I’ve been talking for a long time about how rates are going to be going up as the “Affordable” Care Act gets further implemented. And gradually, the truth is coming into clearer focus for more and more people.
Last week the Society of Actuaries released a study that predicts a 32% increase in claims cost under the new healthcare reform law. They believe that the large number of sicker people entering the market will drive this increase in claims.
Unfortunately for everyone in the individual market, this is going to further drive up premiums. To the shock of many, Kathleen Sebelius actually admitted the same. She told reporters “there may be a higher cost associated with getting into that market”.
She also noted that people will receive government subsidies to help pay for their health insurance: “But we feel pretty strongly that with subsidies available to a lot of that population that they are really going to see much better benefit for the money that they’re spending.”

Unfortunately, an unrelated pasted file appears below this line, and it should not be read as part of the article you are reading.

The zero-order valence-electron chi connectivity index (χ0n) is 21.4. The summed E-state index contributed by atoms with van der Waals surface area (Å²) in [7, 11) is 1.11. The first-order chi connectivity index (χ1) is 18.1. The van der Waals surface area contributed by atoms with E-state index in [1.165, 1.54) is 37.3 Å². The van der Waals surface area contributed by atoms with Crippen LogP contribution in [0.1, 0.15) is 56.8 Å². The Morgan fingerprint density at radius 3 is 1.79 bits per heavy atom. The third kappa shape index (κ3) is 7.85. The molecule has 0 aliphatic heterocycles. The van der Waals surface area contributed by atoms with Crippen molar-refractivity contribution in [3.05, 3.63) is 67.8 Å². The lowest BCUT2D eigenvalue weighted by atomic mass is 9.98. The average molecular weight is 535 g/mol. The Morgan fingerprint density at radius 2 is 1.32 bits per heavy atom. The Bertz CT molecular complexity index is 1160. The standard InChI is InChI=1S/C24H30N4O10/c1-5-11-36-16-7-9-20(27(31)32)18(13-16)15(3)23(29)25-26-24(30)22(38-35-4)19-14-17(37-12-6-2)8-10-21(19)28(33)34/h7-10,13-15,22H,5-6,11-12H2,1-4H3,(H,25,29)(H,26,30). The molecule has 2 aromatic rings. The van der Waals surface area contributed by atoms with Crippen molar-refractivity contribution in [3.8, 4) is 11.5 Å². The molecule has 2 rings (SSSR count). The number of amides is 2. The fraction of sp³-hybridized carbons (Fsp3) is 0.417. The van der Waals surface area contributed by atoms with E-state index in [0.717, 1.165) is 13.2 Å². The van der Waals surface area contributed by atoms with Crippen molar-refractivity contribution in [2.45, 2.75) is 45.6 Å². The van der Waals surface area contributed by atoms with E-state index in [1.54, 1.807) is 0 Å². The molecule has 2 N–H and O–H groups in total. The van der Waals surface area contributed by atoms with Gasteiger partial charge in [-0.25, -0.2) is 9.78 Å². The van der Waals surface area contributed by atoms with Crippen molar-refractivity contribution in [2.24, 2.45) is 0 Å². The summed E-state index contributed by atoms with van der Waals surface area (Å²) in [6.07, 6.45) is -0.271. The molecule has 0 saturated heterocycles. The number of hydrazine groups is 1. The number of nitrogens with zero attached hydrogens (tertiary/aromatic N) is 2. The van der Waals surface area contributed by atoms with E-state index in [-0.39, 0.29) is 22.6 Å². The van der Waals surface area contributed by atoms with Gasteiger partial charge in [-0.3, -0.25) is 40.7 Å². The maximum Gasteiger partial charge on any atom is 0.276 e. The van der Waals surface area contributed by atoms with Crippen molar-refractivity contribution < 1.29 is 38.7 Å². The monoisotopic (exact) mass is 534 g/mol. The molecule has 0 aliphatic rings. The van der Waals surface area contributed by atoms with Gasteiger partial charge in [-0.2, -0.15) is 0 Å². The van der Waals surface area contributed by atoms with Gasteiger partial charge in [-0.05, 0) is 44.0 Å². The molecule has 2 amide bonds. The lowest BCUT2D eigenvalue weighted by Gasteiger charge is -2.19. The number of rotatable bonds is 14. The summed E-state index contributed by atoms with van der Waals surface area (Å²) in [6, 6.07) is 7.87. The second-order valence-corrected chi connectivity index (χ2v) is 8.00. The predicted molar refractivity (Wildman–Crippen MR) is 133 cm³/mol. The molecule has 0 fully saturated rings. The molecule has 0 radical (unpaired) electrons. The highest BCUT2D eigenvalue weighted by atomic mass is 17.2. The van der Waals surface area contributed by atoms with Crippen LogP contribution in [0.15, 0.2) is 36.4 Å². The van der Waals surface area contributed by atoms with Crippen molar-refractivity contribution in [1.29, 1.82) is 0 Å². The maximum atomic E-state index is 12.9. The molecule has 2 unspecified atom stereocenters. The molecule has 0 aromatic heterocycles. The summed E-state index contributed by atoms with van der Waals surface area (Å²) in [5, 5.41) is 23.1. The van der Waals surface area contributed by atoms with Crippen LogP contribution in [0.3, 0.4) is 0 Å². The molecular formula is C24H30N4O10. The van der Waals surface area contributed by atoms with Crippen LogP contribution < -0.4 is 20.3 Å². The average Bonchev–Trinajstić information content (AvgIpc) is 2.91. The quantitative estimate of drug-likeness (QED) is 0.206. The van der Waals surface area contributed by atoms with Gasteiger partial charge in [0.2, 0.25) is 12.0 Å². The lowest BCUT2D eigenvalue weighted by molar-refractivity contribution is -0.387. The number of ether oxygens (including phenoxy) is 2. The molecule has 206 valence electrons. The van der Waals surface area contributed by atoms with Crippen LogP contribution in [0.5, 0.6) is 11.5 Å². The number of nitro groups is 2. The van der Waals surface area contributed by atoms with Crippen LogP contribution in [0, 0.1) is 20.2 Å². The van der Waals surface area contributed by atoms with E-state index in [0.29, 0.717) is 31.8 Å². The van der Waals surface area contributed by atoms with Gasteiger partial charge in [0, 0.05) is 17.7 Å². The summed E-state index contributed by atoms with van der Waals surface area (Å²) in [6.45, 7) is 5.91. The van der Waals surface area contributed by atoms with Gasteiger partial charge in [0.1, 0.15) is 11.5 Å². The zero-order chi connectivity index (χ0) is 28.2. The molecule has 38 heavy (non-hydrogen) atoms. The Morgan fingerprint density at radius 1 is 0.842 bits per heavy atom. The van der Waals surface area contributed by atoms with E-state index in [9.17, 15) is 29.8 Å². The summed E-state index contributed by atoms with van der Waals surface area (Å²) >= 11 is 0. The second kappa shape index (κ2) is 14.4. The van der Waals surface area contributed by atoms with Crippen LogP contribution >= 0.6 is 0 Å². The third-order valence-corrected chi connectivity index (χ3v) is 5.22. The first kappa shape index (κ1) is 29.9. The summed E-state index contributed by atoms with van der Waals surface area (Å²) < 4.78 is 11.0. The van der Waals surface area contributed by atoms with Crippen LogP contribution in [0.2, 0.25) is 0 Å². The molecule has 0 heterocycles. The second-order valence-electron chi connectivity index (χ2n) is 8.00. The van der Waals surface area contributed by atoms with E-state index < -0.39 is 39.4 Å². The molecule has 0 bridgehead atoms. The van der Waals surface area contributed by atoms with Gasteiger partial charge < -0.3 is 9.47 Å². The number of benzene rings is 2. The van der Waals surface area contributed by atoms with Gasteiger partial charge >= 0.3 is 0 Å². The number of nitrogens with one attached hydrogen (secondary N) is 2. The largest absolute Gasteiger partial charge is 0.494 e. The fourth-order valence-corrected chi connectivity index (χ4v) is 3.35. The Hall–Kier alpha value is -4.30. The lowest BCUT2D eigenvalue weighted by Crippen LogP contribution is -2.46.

She didn’t seem to even consider the millions of hard-working middle-class citizens who are buying their own health insurance, without having someone else pay for it. These are of course the same citizens who are paying the taxes that fund these subsidies.
And lastly, she admitted that young people will pay even higher premiums in order to subsidize older policyholders; and that men would pay more in order to subsidize women’s premiums.
The big question related to this issue, is whether the young, the males, the healthy – are going to be willing and able to pay these higher premiums. Those who don’t will have to pay a tax-fine in 2014 ($95, or 1% of income).
If large numbers opt out, those still in are paying even more.
The administration is hoping that competition among insurance companies will bring down premiums. But all signs are that competition will actually decrease, as it becomes more difficult for smaller insurance companies to manage the more highly regulated business climate.
The very best option at this point remains going with a high deductible HSA plan, fully funding it, and paying for it (if you qualify) through your Health Reimbursement Arrangement. If you currently have a grandfathered plan, consider keeping it.